Overcrowded prisons are Malaysia’s real Covid-19 weak point, former deputy minister says

Justin Ong
·2-min read
Inmates queue up to be tested for Covid-19 at the Seberang Perai Prison in Nibong Tebal on October 15, 2020. — Picture by Sayuti Zainudin
Inmates queue up to be tested for Covid-19 at the Seberang Perai Prison in Nibong Tebal on October 15, 2020. — Picture by Sayuti Zainudin

KUALA LUMPUR, Oct 25 — Malaysian prisons operating beyond capacity and the failure to address this were why the country’s Covid-19 cases were skyrocketing, said Senator Liew Chin Tong.

The former deputy defence minister pointed out that of Sabah’s 889 new Covid-19 cases yesterday, 502 came from just one prison in the state.

Overall, Liew pointed out that 1,156 of the 2,160 inmates at Sabah’s Kepayan Prison have tested positive for Covid-19, or a rate of more than 50 per cent.

The DAP politician then criticised Home Minister Datuk Seri Hamzah Zainuddin for the failure to protect Malaysia’s prison population that was especially vulnerable to Covid-19, echoing similar remarks of former deputy home minister Datuk Nur Jazlan Mohamed.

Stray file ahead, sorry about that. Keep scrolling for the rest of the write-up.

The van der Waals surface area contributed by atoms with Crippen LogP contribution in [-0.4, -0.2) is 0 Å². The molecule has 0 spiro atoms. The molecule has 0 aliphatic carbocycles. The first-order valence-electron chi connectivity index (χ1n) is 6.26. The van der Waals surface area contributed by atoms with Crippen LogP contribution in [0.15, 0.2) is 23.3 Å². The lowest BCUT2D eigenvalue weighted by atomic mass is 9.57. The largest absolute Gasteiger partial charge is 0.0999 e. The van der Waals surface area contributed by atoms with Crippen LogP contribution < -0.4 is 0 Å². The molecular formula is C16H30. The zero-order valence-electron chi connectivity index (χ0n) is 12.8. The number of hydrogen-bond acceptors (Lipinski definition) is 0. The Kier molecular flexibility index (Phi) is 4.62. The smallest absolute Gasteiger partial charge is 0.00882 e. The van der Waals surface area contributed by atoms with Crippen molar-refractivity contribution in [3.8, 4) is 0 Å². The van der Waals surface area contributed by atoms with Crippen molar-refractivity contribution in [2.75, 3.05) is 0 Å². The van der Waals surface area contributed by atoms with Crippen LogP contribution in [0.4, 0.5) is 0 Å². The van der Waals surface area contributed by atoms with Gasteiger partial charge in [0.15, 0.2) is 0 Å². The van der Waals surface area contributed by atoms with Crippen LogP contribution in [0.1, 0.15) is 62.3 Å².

“I agree with Nur Jazlan’s views that Hamzah Zainuddin prefers to play politics over shouldering the responsibility of solving problems caused by Covid-19 to agencies under the supervision of his Home Affairs Ministry,” Liew said today.

Liew added that convicts were not subhuman and should be treated humanely.

The Covid-19 crisis in the country’s prisons also affected the security personnel manning these as well as their families, which consequently meant the larger Malaysian population, he said.

The senator said he has been raising this point since April when the pandemic had yet to reach its full force, but failed to prod the government into action.

In the early days of the pandemic, humanitarian groups already identified prisons and immigration detention centres as locations with added vulnerability due to the inability to enforce physical distancing in such facilities.

While the government had initially been able to prevent Covid-19 from infiltrating them, prisons and detention centres have now become Malaysia’s main sources of new cases.

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